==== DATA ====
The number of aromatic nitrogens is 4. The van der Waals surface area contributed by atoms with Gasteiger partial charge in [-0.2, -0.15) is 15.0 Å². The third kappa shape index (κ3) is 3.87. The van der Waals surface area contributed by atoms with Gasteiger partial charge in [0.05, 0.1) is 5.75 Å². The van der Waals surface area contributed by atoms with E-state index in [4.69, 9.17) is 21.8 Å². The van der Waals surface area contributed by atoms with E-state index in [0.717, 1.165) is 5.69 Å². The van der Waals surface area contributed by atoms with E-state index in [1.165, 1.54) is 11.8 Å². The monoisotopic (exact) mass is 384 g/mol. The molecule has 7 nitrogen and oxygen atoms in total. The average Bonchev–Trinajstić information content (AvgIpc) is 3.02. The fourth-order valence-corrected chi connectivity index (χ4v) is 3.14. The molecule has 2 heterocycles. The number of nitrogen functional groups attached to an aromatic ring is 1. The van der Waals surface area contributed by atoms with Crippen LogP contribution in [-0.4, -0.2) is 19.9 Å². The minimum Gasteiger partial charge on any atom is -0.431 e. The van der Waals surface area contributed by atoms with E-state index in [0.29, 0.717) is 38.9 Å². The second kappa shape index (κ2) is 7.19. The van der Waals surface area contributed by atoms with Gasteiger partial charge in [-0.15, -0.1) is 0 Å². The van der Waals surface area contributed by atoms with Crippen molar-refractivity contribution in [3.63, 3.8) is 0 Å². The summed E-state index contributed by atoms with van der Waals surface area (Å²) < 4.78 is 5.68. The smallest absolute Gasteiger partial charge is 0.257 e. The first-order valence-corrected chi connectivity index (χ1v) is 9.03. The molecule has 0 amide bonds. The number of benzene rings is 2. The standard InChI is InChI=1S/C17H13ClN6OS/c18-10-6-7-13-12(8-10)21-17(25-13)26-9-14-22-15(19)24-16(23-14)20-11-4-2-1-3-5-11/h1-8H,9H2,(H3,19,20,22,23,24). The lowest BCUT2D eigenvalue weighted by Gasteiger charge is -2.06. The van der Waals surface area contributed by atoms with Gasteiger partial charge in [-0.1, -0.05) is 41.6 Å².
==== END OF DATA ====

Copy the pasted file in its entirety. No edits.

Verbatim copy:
The number of aromatic nitrogens is 4. The van der Waals surface area contributed by atoms with Gasteiger partial charge in [-0.2, -0.15) is 15.0 Å². The third kappa shape index (κ3) is 3.87. The van der Waals surface area contributed by atoms with Gasteiger partial charge in [0.05, 0.1) is 5.75 Å². The van der Waals surface area contributed by atoms with E-state index in [4.69, 9.17) is 21.8 Å². The van der Waals surface area contributed by atoms with E-state index in [0.717, 1.165) is 5.69 Å². The van der Waals surface area contributed by atoms with E-state index in [1.165, 1.54) is 11.8 Å². The monoisotopic (exact) mass is 384 g/mol. The molecule has 7 nitrogen and oxygen atoms in total. The average Bonchev–Trinajstić information content (AvgIpc) is 3.02. The fourth-order valence-corrected chi connectivity index (χ4v) is 3.14. The molecule has 2 heterocycles. The number of nitrogen functional groups attached to an aromatic ring is 1. The van der Waals surface area contributed by atoms with Crippen LogP contribution in [-0.4, -0.2) is 19.9 Å². The minimum Gasteiger partial charge on any atom is -0.431 e. The van der Waals surface area contributed by atoms with E-state index in [0.29, 0.717) is 38.9 Å². The second kappa shape index (κ2) is 7.19. The van der Waals surface area contributed by atoms with Gasteiger partial charge in [-0.15, -0.1) is 0 Å². The van der Waals surface area contributed by atoms with Crippen molar-refractivity contribution in [3.63, 3.8) is 0 Å². The summed E-state index contributed by atoms with van der Waals surface area (Å²) < 4.78 is 5.68. The smallest absolute Gasteiger partial charge is 0.257 e. The first-order valence-corrected chi connectivity index (χ1v) is 9.03. The molecule has 0 amide bonds. The number of benzene rings is 2. The standard InChI is InChI=1S/C17H13ClN6OS/c18-10-6-7-13-12(8-10)21-17(25-13)26-9-14-22-15(19)24-16(23-14)20-11-4-2-1-3-5-11/h1-8H,9H2,(H3,19,20,22,23,24). The lowest BCUT2D eigenvalue weighted by Gasteiger charge is -2.06. The van der Waals surface area contributed by atoms with Gasteiger partial charge in [-0.1, -0.05) is 41.6 Å².